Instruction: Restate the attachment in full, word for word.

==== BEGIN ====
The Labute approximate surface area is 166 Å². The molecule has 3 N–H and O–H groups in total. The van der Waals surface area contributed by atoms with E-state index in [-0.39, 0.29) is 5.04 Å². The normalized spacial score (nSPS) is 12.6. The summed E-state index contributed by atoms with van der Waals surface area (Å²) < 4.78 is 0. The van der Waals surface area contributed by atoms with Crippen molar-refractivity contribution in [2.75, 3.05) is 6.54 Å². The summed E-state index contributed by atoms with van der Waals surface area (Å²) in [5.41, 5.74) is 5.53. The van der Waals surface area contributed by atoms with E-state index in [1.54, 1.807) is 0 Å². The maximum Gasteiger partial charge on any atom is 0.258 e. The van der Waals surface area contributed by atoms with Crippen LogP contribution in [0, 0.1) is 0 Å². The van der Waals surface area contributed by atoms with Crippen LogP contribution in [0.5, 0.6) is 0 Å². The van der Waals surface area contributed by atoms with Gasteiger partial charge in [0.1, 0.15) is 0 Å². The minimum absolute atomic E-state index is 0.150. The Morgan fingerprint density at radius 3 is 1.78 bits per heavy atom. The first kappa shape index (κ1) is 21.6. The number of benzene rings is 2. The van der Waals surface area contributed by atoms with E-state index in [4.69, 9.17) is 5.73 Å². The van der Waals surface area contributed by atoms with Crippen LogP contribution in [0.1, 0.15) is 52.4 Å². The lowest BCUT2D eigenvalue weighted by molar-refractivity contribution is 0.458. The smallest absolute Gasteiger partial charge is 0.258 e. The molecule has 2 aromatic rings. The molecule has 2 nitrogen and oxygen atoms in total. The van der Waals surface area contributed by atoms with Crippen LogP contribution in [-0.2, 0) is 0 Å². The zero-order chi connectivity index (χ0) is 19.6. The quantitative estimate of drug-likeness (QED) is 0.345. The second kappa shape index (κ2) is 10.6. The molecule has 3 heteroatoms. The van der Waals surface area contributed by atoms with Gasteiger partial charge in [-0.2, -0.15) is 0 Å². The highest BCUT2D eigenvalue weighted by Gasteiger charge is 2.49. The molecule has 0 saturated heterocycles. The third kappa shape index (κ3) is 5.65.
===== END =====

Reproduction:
The Labute approximate surface area is 166 Å². The molecule has 3 N–H and O–H groups in total. The van der Waals surface area contributed by atoms with E-state index in [-0.39, 0.29) is 5.04 Å². The normalized spacial score (nSPS) is 12.6. The summed E-state index contributed by atoms with van der Waals surface area (Å²) < 4.78 is 0. The van der Waals surface area contributed by atoms with Crippen molar-refractivity contribution in [2.75, 3.05) is 6.54 Å². The summed E-state index contributed by atoms with van der Waals surface area (Å²) in [5.41, 5.74) is 5.53. The van der Waals surface area contributed by atoms with E-state index in [1.54, 1.807) is 0 Å². The maximum Gasteiger partial charge on any atom is 0.258 e. The van der Waals surface area contributed by atoms with Crippen LogP contribution in [0, 0.1) is 0 Å². The van der Waals surface area contributed by atoms with Crippen LogP contribution in [0.5, 0.6) is 0 Å². The van der Waals surface area contributed by atoms with Gasteiger partial charge in [0.1, 0.15) is 0 Å². The minimum absolute atomic E-state index is 0.150. The Morgan fingerprint density at radius 3 is 1.78 bits per heavy atom. The first kappa shape index (κ1) is 21.6. The number of benzene rings is 2. The van der Waals surface area contributed by atoms with E-state index in [4.69, 9.17) is 5.73 Å². The van der Waals surface area contributed by atoms with Crippen LogP contribution in [0.1, 0.15) is 52.4 Å². The lowest BCUT2D eigenvalue weighted by molar-refractivity contribution is 0.458. The smallest absolute Gasteiger partial charge is 0.258 e. The molecule has 2 aromatic rings. The molecule has 2 nitrogen and oxygen atoms in total. The van der Waals surface area contributed by atoms with Crippen LogP contribution in [-0.2, 0) is 0 Å². The zero-order chi connectivity index (χ0) is 19.6. The quantitative estimate of drug-likeness (QED) is 0.345. The second kappa shape index (κ2) is 10.6. The molecule has 3 heteroatoms. The van der Waals surface area contributed by atoms with Gasteiger partial charge in [-0.2, -0.15) is 0 Å². The highest BCUT2D eigenvalue weighted by Gasteiger charge is 2.49. The molecule has 0 saturated heterocycles. The third kappa shape index (κ3) is 5.65.